I've been a little blueish, perched here in my fake museum house with its odorific new carpet, stark walls and echoing rooms devoid of furniture.
My Beloved is still in New York, The Child still at school, so I'm bumping around here by myself for the time being. Just me and the carpet guy, back by popular demand; Sam the handyman; and the Russian dryer-repair man. (He: "Det vill be two hondred seexty seffen dohllars." Me: "No senk you, I coot be buying nyew one for det much.")
We were in New York for Thanksgiving, the first time since my junior year abroad that I wasn't at my parents' house surrounded by the clamorous Champlin clan. We're usually 30ish at dinner, scattered among several tables, every chair in the house and the piano bench pressed into service, sisters manning the mashed potatoes and the salad and the gluten-free pumpkin pie, brother wielding the ancient carving knife and fork, the under-12 set in the back bedroom draped over the king-size bed watching Nickelodeon before dinner.
In New York we were three in the apartment, once The Child and I found each other through the throng of the Port Authority bus terminal after her six-hour ride down from college. She and I spent Wednesday afternoon in the kitchen, listening to her "Music to Bake By" mix as we made two pies, pumpkin and lemon meringue...
...and a batch of cookies that emerged from a deliciously disastrous pie crust dough. I called them Mortification Cookies.
At dinner on Thanksgiving we were eight around the table in my Beloved's younger son's apartment, where Peter and his beautiful Portuguese bride, Mariana, cooked the first turkey of their lives—perfectly. Every one of the six chairs in their jewel box of an East Village apartment was pressed into service, along with a trunk topped with cushions.
We devoured everything...
...except half the turkey.
Then we sat with tiny cups of perfect espresso and talked for a few more hours.
Late that evening, I called home to L.A., where I got passed around the living room inside the telephone receiver—"Have you talked to Susan yet? Here, talk to Susan." I missed them, and they missed us, but it was okay, too. My family is like a down comforter, and I felt the poofy warmth even across the country. Plus now I have family in New York, too.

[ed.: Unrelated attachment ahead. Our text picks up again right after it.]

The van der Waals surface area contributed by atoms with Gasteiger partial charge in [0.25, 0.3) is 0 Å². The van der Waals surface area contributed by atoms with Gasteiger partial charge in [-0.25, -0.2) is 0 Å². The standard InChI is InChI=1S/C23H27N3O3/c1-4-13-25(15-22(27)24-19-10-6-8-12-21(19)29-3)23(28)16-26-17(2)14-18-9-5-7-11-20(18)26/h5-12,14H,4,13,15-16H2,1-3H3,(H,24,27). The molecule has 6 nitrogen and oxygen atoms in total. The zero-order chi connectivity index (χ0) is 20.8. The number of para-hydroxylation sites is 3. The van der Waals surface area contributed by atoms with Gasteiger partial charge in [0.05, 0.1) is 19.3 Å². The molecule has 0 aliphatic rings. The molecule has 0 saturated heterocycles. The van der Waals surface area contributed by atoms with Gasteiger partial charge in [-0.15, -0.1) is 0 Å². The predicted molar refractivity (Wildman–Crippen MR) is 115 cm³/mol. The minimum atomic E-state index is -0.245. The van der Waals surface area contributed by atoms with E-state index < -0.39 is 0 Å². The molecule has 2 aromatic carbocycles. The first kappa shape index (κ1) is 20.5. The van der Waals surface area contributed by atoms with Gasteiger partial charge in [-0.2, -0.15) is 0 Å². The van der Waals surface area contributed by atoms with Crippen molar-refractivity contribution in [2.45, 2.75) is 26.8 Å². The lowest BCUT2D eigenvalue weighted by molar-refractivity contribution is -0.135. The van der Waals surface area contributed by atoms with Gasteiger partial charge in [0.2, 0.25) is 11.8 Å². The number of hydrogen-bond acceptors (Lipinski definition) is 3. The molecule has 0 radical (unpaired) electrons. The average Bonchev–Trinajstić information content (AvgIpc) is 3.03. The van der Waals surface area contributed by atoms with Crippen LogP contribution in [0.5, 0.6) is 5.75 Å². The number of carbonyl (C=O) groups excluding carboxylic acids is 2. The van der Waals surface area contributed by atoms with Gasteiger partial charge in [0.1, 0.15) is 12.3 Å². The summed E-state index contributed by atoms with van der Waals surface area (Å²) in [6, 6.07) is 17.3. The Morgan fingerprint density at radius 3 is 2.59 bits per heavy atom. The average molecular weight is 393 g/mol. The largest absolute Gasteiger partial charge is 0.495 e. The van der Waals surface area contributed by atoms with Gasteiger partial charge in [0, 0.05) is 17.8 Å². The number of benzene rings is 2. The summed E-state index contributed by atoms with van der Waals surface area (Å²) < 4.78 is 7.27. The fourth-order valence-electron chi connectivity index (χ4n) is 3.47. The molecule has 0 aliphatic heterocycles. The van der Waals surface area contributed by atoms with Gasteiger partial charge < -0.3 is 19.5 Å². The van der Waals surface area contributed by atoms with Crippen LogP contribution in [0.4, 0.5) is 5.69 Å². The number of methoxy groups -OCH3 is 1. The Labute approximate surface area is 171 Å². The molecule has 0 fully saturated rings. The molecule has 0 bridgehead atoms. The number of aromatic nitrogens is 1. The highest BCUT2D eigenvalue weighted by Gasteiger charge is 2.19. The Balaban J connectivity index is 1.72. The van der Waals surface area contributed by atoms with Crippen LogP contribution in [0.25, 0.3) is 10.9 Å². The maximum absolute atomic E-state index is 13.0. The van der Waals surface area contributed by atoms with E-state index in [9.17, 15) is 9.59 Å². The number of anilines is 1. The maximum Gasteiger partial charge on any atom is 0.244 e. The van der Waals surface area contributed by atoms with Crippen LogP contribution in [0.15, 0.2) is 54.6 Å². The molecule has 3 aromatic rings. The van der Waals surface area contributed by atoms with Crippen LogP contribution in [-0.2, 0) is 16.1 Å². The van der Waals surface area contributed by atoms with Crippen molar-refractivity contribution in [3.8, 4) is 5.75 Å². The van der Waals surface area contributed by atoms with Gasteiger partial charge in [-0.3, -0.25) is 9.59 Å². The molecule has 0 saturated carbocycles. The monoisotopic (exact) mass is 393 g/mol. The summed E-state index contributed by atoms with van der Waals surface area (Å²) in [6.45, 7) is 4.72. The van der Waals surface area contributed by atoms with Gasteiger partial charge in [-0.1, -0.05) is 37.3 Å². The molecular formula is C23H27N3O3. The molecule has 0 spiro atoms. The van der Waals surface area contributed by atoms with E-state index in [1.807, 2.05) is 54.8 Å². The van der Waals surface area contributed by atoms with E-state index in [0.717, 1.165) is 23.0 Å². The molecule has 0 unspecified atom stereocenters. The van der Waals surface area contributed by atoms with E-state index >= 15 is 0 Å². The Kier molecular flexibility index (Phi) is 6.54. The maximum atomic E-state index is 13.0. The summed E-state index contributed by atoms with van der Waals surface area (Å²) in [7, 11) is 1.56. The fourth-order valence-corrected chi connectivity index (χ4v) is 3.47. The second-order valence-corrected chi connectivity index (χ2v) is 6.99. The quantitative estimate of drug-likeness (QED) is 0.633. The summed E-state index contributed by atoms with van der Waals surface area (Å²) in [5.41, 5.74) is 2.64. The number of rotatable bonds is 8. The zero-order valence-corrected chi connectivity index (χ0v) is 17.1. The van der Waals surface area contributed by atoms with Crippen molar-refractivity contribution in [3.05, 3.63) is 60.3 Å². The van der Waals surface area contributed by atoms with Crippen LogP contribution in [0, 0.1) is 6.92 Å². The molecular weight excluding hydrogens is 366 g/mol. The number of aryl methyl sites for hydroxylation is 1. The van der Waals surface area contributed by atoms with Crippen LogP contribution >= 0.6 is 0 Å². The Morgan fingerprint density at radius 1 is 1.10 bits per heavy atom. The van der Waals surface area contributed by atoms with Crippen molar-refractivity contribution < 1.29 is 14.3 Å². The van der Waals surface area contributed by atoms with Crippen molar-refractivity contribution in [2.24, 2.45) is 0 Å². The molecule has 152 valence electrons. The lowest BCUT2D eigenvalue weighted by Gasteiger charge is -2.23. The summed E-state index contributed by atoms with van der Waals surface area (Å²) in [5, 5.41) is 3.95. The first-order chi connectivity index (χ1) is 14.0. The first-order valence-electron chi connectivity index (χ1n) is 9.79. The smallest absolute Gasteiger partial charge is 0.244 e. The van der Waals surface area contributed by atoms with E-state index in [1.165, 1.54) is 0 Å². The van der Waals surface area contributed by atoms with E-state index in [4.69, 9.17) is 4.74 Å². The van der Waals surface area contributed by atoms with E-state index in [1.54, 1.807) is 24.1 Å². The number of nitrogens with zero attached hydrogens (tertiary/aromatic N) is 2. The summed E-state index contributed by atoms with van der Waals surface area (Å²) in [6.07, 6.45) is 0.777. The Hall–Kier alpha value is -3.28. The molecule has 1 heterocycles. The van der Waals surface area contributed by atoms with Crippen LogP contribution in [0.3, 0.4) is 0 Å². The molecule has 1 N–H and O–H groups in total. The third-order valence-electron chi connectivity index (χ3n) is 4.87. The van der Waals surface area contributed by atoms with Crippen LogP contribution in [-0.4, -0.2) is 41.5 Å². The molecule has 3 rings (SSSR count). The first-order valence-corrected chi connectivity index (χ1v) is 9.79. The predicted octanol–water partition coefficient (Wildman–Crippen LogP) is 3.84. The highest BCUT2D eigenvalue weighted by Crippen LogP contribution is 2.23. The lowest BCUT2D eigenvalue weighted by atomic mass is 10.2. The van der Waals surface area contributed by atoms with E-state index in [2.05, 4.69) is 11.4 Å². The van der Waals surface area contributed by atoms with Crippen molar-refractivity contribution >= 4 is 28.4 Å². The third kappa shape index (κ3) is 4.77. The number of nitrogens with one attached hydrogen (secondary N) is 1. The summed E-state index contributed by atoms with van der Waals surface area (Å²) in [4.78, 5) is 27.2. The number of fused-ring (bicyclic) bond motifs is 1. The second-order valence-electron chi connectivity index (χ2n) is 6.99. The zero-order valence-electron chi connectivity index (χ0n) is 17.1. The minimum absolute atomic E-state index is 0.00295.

The next day, the three of us took the subway to Times Square for a matinee of Finian's Rainbow—my Beloved's favorite musical—on Broadway. I spent the whole first hour and a half waiting for my favorite lyric: "For Sharon I'm carin'/But Susan I'm choosin'."
Afterwards, we walked through the holiday gift booths in Bryant Park and watched the skaters as the lights in the Empire State Building came on.
It was a very New York holiday, festive and busy. So the re-entry to L.A. was a little rough.
My voice—when I had occasion to use it—seemed literally to echo off the blank walls of the apartment. The blank kitchen window, missing the grotty mini-blinds that we'd thrown away without yet replacing, stared balefully at me in the evenings. I'd reach for the television remote to have a little friendly noise, only to remember we'd already gotten rid of the TV in the living room.
But this is temporary. I've met with the realtors, I've ordered the rental furniture, I'm tidying things up. The place will be on the market probably by the end of next week. Then we'll ring down the curtain on Act I.
For L.A. I'm carin', but it's New York I'm choosin'.